I am writing my first food blog as I have finally come to terms with my identity as a foodie. Oh no, I don't want to accept the truth that I am a slave to food! However, my slavishness is unveiled completely when the dishes are served in front of me. I LOVE FOOD!
As the struggle goes on, I decided to do a "soft-opening." I am going to write about a few of the restaurants I tried for the first time this summer.
I had coveted the chance to try an elegant-looking cafe called Spring Cafe located on the crossroad of Spring Street and E. Hopkins Ave. in Aspen. It has an all-vegetarian, 100%-organic menu, and the subtext under the name of the restaurant claims "Natural Organic Cafe & Juice Bar." We got Pad Thai for lunch, which had an exotic name but local taste: it was not the kind of Pad Thai you usually get at a Thai restaurant. The taste, although quite nice, did not have the spice and sourness Pad Thai usually has. More like fried noodles in a Westernized Chinese restaurant, it became too salty as we kept on eating. I finished my Carrot Hop juice (carrot, apple and ginger) after just one-third of the Pad Thai, so I ordered another cold Chai Tea Latte. My companion got the Pretty in Pink smoothie - then we came to a conclusion: these were the best strawberry smoothie, chai latte and carrot juice we had ever had! (Also the most expensive.) You can already taste the freshness and the authenticity of the ingredients from the first sip. The thickness and fullness of the smoothie will make all other smoothies taste like water. As for the chai latte, it depends on whether you prefer them sweet or bitter - Spring Cafe's is more in the middle.
Although the Pad Thai and drinks were really filling, we still got desserts. The coconut chocolate chip macaroon was mediocre. The fruit crumble ball had more variety.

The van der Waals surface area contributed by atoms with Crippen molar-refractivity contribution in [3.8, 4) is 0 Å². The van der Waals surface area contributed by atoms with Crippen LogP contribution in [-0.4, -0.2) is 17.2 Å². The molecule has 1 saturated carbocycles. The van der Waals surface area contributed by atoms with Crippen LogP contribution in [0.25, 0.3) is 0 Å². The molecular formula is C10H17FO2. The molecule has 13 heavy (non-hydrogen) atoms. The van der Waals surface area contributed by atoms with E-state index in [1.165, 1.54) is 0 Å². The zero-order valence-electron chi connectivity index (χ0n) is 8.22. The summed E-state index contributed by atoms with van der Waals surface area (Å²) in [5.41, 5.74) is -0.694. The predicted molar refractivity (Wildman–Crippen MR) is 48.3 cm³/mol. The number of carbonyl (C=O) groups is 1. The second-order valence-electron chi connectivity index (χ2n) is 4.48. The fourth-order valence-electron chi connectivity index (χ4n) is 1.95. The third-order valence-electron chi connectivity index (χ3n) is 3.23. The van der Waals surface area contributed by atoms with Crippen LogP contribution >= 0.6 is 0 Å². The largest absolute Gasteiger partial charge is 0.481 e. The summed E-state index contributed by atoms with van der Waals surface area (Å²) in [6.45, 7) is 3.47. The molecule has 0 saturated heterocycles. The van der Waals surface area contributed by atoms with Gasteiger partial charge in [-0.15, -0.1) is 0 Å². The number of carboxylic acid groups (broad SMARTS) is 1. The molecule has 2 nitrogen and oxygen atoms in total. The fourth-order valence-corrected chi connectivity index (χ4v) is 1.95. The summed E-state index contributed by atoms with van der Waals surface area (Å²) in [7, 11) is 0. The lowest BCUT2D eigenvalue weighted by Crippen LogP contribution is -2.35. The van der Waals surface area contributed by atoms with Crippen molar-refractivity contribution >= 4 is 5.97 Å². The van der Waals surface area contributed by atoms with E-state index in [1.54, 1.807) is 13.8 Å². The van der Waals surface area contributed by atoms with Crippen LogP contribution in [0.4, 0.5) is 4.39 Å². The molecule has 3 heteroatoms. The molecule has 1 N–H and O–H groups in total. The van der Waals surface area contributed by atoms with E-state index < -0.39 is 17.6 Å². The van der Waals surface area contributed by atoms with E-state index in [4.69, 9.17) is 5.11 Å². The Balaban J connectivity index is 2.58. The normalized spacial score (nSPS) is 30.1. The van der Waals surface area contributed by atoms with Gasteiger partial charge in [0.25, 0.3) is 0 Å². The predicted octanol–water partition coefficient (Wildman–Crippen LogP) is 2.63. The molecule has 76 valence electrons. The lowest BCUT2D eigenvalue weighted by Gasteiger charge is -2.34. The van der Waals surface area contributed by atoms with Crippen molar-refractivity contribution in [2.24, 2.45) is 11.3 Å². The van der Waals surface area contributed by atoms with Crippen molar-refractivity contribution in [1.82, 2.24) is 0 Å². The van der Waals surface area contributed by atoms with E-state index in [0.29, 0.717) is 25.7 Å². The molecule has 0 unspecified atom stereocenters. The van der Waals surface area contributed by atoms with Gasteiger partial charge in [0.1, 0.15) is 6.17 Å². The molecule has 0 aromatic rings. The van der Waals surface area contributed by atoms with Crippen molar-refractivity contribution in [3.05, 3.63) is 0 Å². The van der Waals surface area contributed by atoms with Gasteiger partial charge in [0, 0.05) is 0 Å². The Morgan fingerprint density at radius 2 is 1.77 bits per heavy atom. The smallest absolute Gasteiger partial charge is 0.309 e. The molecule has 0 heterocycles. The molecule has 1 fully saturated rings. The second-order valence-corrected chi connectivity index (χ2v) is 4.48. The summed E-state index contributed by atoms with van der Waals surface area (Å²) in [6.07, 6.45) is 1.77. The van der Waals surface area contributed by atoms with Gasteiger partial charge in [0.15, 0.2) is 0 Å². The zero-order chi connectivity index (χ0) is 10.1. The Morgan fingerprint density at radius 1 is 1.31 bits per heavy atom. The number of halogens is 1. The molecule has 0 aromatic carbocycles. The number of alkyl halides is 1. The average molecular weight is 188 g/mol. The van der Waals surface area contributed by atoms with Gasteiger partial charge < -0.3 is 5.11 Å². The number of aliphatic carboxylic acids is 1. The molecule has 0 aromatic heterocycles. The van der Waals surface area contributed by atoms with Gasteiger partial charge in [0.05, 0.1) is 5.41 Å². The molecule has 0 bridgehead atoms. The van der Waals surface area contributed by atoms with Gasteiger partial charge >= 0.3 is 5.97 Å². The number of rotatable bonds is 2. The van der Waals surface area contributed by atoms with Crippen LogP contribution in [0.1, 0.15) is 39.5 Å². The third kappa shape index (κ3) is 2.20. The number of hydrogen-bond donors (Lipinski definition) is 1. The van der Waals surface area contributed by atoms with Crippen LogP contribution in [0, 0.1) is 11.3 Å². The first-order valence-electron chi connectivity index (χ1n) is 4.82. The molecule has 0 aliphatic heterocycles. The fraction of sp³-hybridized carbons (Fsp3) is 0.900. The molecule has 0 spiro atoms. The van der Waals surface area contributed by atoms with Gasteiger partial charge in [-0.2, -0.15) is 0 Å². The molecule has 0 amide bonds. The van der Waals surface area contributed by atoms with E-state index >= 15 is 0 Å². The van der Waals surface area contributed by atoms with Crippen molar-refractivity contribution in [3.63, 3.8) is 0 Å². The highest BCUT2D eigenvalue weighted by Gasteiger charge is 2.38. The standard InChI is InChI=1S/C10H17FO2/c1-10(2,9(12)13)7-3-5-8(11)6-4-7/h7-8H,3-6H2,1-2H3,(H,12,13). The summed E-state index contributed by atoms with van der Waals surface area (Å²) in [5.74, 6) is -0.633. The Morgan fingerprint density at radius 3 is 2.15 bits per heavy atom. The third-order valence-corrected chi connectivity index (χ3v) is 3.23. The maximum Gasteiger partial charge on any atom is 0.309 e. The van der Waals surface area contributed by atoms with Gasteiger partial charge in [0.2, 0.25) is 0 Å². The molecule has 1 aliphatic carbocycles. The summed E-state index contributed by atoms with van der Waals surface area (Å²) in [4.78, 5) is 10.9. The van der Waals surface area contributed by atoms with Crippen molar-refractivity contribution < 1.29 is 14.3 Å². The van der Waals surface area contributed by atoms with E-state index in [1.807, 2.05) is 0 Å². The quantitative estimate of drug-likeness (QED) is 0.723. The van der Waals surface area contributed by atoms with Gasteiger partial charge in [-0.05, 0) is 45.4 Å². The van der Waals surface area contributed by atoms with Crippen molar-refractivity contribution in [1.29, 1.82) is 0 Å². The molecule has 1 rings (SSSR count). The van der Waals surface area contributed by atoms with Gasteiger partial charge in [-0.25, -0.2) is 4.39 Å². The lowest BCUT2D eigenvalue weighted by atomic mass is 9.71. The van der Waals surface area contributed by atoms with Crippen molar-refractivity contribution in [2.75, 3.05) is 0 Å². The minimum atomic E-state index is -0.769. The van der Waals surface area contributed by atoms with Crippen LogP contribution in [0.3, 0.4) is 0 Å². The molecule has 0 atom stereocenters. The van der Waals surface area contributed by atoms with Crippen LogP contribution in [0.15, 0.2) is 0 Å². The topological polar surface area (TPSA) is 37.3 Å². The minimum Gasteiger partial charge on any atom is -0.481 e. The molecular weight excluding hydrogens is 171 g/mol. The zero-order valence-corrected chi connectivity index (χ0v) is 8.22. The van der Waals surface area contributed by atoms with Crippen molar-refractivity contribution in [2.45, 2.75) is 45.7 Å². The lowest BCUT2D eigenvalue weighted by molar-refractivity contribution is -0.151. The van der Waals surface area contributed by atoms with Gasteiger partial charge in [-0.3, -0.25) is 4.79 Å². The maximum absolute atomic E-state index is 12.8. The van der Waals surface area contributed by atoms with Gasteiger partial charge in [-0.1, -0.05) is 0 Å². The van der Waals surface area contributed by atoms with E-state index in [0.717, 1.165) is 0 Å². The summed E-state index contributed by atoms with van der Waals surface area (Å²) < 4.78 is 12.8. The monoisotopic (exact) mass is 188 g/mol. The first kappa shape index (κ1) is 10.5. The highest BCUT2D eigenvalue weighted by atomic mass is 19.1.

Two of my favorite restaurants from the past years reopened under new management with different names: Gisella became Acquolina, and Pacifica became Jimmy's Bodega. At first, we were disappointed, but we still went to try the new restaurants.
Acquolina, same as Gisella, serves varieties of pastas and entrees. We got three different dishes and I tried all of them. The Vongole (linguine with Manila clams) was my favorite: the pasta was al dente and clams were as if fresh from the sea; sauce was light but present.
I got Salsiccia (sausage risotto), which was creamy and tasty. However, the sausage plus the cream made the flavor too strong. I felt a bit greasy after finishing it.
The Gnocchi (potato dumplings) was very delicate, and the flavor was balanced very well. Potatoes were cooked very thoroughly while they stayed pretty chewy.
We got the Seafood Plateau, crab cake dinner, and daily special salmon at Jimmy's Bodega. Although we missed the crab soup, tuna tartar, and mammoth burger Pacifica served, Bodega's seafood provided us with an exceptional experience. The altitude in Aspen is 7890 ft. high, so the preservation of the seafood is the first difficulty a restaurant needs to face. Bodega, however, which specializes in seafood, not only keeps their ingredients in a good condition, but also maintains an outstanding quality.
So far, my culinary experience in Aspen has been great, and all three of the restaurants are worth a second visit.